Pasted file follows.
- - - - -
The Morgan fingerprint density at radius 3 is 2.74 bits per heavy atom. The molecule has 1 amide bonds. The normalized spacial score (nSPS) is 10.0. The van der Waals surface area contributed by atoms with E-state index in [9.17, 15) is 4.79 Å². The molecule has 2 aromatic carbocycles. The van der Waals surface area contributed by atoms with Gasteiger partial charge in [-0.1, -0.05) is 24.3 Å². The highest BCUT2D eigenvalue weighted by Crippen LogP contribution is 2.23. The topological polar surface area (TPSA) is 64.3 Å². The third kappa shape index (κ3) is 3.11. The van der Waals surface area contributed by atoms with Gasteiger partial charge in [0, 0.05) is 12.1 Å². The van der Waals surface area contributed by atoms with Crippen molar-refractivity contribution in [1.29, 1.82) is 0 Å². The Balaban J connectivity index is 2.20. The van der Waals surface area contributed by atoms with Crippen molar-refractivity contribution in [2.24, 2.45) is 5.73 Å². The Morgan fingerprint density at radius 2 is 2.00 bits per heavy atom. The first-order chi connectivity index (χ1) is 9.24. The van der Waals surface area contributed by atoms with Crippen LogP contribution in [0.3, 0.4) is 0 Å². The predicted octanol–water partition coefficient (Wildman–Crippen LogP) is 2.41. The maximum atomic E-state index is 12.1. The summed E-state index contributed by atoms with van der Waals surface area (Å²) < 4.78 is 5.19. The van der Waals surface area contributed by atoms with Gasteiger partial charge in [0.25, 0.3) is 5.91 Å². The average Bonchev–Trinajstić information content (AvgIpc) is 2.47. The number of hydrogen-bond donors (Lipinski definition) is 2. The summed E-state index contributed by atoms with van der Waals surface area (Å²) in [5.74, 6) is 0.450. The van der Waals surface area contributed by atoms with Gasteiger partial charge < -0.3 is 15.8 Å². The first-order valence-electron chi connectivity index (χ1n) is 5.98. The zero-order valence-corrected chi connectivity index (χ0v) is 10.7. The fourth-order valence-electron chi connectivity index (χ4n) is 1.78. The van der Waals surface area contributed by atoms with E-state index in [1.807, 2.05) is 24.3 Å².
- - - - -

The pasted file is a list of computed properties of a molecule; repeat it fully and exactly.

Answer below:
The Morgan fingerprint density at radius 3 is 2.74 bits per heavy atom. The molecule has 1 amide bonds. The normalized spacial score (nSPS) is 10.0. The van der Waals surface area contributed by atoms with E-state index in [9.17, 15) is 4.79 Å². The molecule has 2 aromatic carbocycles. The van der Waals surface area contributed by atoms with Gasteiger partial charge in [-0.1, -0.05) is 24.3 Å². The highest BCUT2D eigenvalue weighted by Crippen LogP contribution is 2.23. The topological polar surface area (TPSA) is 64.3 Å². The third kappa shape index (κ3) is 3.11. The van der Waals surface area contributed by atoms with Gasteiger partial charge in [0, 0.05) is 12.1 Å². The van der Waals surface area contributed by atoms with Crippen molar-refractivity contribution in [1.29, 1.82) is 0 Å². The Balaban J connectivity index is 2.20. The van der Waals surface area contributed by atoms with Crippen molar-refractivity contribution in [2.24, 2.45) is 5.73 Å². The Morgan fingerprint density at radius 2 is 2.00 bits per heavy atom. The first-order chi connectivity index (χ1) is 9.24. The van der Waals surface area contributed by atoms with Crippen LogP contribution in [0.3, 0.4) is 0 Å². The predicted octanol–water partition coefficient (Wildman–Crippen LogP) is 2.41. The maximum atomic E-state index is 12.1. The summed E-state index contributed by atoms with van der Waals surface area (Å²) < 4.78 is 5.19. The van der Waals surface area contributed by atoms with Gasteiger partial charge in [0.25, 0.3) is 5.91 Å². The average Bonchev–Trinajstić information content (AvgIpc) is 2.47. The number of hydrogen-bond donors (Lipinski definition) is 2. The summed E-state index contributed by atoms with van der Waals surface area (Å²) in [5.74, 6) is 0.450. The van der Waals surface area contributed by atoms with Gasteiger partial charge < -0.3 is 15.8 Å². The first-order valence-electron chi connectivity index (χ1n) is 5.98. The zero-order valence-corrected chi connectivity index (χ0v) is 10.7. The fourth-order valence-electron chi connectivity index (χ4n) is 1.78. The van der Waals surface area contributed by atoms with E-state index in [1.807, 2.05) is 24.3 Å².